BY CHRIS FLOYD
Published November 20, 2012
Last week, I read Ben Estes’s article, “Life after Football: the Struggles after Playing Days Come to an End.” I spent the last five months interviewing for an inspiring story about turning challenge into opportunity, on both an individual and institutional level.
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The story promised to highlight the benefits of the M-PACT program, which helps student athletes transition into life after graduation, by providing a compassionate and honest illustration of the career challenges undergone by three former University football players in the twelve years following our National Championship victory in 1997.
I hoped the story would focus on the lack of inclusiveness pervading the interaction between former football players and the program we gave so much to, and focus on suggested avenues for bridging this gap.
To say I was disappointed would be an understatement — but if you want a story told right, you should tell it yourself.
My story started in 1994. I was an All-American running back from Detroit’s Cooley High School on an athletic scholarship at the University, the second youngest of seven siblings and the first of those seven to attend college. Football was my top priority; developing the life skills to supersede a career-ending injury was not. My career path would have benefited from the existence of a program like M-PACT and the passionate work of people like M-PACT director Shari Acho.
I was a starting fullback for the 118th Big Ten and National Championship football team of 1997 that finished 12-0. Those of us who were a part of that team still carry that pride deep in our souls. But another thing many of us have in common is the feeling that the athletic department we care so much about no longer cares for us.
This attitude of exclusivity hurts everyone by precluding the beneficial contributions we can make to the program as former student athletes with a wealth of experience, talent and unique insights. Our frustration over feeling excluded is exacerbated by the difficulty many of us have had transitioning into our professional careers as a result of underdeveloped life skills.
In the article, Acho referred to me as a “lost soul” and said that stories like mine fuel her passion for her work. If I was a lost soul, it’s because I was an 18-year-old kid living a dream. And, because the most persistent lesson our “leaders” ever taught me was: “Your number one mission is to win a Big Ten Championship and graduate.” So I did both.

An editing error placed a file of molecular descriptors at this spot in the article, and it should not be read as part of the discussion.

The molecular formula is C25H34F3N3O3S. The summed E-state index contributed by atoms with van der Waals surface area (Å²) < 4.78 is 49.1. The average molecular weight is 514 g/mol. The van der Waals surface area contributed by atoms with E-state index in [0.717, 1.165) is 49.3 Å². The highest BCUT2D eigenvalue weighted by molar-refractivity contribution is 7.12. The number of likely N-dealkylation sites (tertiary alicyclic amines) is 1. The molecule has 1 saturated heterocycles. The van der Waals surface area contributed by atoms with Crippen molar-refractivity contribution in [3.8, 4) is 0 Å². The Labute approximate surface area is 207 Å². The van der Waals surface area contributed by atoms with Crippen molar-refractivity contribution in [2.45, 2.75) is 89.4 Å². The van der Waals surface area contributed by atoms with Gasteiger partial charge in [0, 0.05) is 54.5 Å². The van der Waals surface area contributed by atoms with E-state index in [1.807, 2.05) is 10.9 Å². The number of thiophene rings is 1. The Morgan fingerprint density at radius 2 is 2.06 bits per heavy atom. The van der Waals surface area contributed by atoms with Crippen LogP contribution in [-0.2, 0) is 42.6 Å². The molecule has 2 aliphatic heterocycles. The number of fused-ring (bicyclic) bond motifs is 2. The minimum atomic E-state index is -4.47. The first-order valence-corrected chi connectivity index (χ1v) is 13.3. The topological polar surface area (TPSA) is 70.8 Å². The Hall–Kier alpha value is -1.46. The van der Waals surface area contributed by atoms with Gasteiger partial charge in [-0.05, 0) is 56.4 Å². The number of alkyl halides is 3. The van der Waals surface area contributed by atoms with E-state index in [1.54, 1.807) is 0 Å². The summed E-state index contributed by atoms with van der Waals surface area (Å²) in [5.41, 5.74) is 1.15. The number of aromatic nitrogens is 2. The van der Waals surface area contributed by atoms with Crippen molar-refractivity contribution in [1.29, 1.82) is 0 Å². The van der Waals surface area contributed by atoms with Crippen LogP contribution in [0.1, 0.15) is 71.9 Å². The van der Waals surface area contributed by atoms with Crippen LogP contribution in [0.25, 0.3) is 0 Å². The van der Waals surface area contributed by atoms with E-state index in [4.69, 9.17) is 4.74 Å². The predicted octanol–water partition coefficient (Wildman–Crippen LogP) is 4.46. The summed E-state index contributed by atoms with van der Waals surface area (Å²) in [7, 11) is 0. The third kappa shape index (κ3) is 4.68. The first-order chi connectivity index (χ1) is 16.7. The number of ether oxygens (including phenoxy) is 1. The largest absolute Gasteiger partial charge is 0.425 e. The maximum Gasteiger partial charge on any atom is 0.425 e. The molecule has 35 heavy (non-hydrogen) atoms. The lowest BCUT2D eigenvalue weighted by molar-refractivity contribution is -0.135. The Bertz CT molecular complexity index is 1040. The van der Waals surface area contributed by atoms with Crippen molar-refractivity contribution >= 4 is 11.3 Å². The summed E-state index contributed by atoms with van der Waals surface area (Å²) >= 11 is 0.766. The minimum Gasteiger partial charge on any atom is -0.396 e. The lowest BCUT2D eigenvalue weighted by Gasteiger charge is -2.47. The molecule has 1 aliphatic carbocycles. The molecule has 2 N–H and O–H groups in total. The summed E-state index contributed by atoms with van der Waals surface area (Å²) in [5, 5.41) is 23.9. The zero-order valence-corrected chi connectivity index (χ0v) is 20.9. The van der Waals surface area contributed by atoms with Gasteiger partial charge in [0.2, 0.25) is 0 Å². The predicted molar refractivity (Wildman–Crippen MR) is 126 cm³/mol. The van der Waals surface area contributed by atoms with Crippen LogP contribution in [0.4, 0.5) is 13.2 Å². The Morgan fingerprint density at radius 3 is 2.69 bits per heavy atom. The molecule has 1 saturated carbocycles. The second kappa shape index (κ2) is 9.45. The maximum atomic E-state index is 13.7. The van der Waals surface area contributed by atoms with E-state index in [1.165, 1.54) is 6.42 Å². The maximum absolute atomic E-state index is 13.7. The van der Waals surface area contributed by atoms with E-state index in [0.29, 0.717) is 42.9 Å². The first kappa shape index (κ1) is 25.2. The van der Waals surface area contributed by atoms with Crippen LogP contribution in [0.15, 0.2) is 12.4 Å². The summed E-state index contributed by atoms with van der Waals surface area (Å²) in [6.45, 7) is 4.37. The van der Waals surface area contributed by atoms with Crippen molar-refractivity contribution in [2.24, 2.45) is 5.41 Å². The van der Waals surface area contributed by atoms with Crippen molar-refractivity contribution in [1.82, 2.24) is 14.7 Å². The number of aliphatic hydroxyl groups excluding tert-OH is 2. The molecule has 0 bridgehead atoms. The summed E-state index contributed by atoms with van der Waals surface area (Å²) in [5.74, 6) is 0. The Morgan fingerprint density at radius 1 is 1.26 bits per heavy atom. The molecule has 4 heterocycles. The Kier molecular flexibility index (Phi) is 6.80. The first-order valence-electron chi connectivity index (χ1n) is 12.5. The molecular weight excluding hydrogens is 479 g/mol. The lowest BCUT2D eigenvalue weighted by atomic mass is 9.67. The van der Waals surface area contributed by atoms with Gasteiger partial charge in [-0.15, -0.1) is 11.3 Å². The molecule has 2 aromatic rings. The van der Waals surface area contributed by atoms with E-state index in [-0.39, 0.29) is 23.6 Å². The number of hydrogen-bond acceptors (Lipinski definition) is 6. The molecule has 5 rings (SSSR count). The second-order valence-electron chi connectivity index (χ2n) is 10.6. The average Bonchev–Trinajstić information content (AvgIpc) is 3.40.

I support the M-PACT program. But it must incorporate better support for inner-city and minority student athletes, many of whom are left feeling disillusioned by a university with seemingly no regard for how we’ll get by when they’re done with us. Transitional services should also extend to any student athlete who studied here before M-PACT’s inception.
And for God’s sake, please don’t call us names!
In 2002, I retired from the NFL and came to work for Mike Gittleson, Michigan’s first director of strength and conditioning. I never intended to be a college football trainer, but Gittleson knew I’d work hard and he hoped I’d find a second passion. In my four years under Gittleson, I applied for countless jobs in the athletic department, but was told I needed to further my education and diversify my work experience to move up in the program.
So I earned a master’s degree, worked for the NFL Players Association, the Detroit Lions, Wayne State University Athletics, the General Service Administration and the Department of Defense, before applying to be the assistant director of alumni engagement this year. The job was all but promised to me during the months in which I left my former job and moved back to Ann Arbor. Perhaps I quit my job prematurely, but I did so in good faith, only to learn they gave the job to someone else.
Finally, after 10 years of feeling rejected by the athletic department I’ve remained so loyally devoted to, my frustrations gave way to an inappropriate Twitter post that became the subject of much notoriety.
I regret my lapse in judgment, but those wounded feelings remain.
I may not have been the most qualified for this last role, but surely, in 10 years an opportunity must’ve existed for me to remain a part of the program to which I’ve given my all. Healing the disconnect many former student athletes feel with the football program begins by institutionalizing a spirit of empowerment and support for those “lost souls” who need to feel that this place is still our home.
Anyone who has played football for the University knows that if a coach or director makes you a promise, his word is his bond.